I can use pictures, photographs, and video programs to find information
I can use new words and vocabulary associated with our project
I can ask questions to understand new information
I can identify some individual words in texts and on the word wall
I can recognize capital letters and periods in print texts
I can write a sentence
I can speak in a clear voice to share ideas and information
I can make comments about what we are talking about
I can connect letters with sounds in words
I can hear and identify dominant sounds in spoken words
I can use drawings to illustrate ideas and information
I can listen to the ideas of others
I can experiment with a variety of art materials to create 2- and 3-D forms
I can use past experiences to develop new ideas
I can explore familiar materials in new ways
I can respond to and interpret visual images, by viewing natural forms
This was the message delivered by our superintendent on opening day. It seems to have struck a chord with many PHRD teachers who are embracing the challenges presented in their classrooms this year with even more than than their usual amounts of determination, creativity and commitment.
Some PHRD teachers are taking their classrooms into the public realm with class blogs that are shared with parents, families, and students in other schools, towns and countries. Others are entering the Twitter-verse and bravely sharing their learning on social media platforms.
Many PHRD teachers are re-thinking how curriculum is divided and delivered. Some of the questions being asked in various classrooms in the division:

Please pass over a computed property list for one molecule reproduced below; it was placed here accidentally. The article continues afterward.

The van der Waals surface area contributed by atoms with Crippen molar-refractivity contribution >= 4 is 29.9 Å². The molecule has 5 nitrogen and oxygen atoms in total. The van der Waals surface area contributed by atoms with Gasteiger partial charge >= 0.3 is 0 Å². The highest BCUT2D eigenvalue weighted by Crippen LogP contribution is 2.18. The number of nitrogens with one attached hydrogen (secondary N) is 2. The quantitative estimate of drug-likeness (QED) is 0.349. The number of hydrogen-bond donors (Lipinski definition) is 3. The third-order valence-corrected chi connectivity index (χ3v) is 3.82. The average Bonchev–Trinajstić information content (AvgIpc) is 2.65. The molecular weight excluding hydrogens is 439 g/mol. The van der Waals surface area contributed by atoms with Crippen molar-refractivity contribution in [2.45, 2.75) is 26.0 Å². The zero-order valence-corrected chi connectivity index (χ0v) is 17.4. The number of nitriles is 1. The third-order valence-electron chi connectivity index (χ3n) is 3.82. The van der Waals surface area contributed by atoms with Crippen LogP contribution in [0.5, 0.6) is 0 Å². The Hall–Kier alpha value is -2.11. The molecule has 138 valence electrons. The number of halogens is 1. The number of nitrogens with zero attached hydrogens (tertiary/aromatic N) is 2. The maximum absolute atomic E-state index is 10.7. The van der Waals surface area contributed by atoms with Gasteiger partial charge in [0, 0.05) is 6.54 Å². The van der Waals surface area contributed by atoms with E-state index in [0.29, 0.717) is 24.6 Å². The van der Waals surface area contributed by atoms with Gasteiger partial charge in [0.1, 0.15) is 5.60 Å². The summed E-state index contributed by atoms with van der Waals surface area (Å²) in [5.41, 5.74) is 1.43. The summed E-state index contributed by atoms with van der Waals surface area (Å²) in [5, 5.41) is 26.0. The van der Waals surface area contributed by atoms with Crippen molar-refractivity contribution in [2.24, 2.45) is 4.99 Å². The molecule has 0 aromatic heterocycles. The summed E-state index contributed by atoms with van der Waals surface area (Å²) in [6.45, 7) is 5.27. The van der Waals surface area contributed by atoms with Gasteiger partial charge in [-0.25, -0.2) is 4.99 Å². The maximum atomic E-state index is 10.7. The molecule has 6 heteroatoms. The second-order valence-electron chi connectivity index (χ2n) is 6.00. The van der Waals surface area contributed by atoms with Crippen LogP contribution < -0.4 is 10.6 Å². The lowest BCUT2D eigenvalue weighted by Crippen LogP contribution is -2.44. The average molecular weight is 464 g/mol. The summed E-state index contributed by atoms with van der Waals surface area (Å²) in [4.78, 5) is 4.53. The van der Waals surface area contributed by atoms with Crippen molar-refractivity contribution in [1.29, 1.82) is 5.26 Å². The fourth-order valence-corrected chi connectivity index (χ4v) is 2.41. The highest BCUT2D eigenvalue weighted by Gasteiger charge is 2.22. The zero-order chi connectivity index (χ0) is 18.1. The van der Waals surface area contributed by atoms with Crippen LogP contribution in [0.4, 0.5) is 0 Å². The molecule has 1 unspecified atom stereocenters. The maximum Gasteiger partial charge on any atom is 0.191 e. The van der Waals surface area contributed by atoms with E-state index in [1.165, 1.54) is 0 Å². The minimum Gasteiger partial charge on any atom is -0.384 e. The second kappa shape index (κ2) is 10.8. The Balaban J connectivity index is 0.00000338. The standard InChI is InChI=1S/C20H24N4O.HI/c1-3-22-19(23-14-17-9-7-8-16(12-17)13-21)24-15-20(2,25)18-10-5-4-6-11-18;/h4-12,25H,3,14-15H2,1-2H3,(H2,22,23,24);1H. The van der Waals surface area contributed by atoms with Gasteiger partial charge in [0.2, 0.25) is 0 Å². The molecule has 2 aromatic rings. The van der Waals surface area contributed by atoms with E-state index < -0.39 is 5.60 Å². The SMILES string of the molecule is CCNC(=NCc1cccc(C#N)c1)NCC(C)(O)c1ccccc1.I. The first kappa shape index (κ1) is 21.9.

By Tammy Tkachuk
It is that time of year again: new classrooms, new books, new students, new assignments...
And why not make a new school year resolution?
What is one thing you could change this year about your classroom and your teaching?
Maybe this is your year to try using Google Classroom. Perhaps you want to revamp some unit and lesson plans. It could be you hope to build students' group work and collaboration skills. You might think of differentiating your instruction. Or you might focus on giving students choice about how they represent their learning. Participate in the Global Read Aloud or challenge your students with activities from Taking IT Global. The possibilities are endless!
You don't have to make big changes. Start with something small. Pick one thing and give it a try. Take a risk.
Click on the following link to check out some of the things PHRD teachers have done by making small changes in their practice.
PHRD Connections List of Materials
Welcome back everyone,
Your Collaborative Lead Teacher team is excited to start working with you all this year. Our job is to support staff in innovative practices that represent continuous improvement of pedagogy and student achievement.
Some ways that we could support you and your teaching practice:
-Social emotional learning (Eg. Block 1 lessons, building community activities)
-Plan activities, lessons or units (Eg. Universal Design for Learning, Differentiated Instruction, Project Based Learning or Daily 5)
-Connect you with other educators in and outside of PHRD
-Collect feedback & documentation on a strategy you are trying in your class
-Google (Drive, Classroom, Chrome-Apps & Extensions)
-iPads (accessibility features, apps for creation)
-ePortfoilios (Edublogs, FreshGrade)
Communication (students & families)
-ePortfolios (Edublogs, FreshGrade)
-Video conferencing (VROC experts, Skype)
-Global Read Aloud
-Global Cardboard Challenge
If you are interested in having us work with you go to our website http://phrdconnections.weebly.com/ and fill out the form on our "Book Us" page.
This blog and resources website has been developed through the work of various AISI coaches in PHRD. The lead collaborative teachers for the 2015/2016 school year, Cheryl Frose, Christine Quong and Tammy Tkachuk will continue to update this site. If you have resources you would like to share or would like to contribute to the blog, please contact us.
This work is licensed under a Creative Commons Attribution 2.5 Canada License.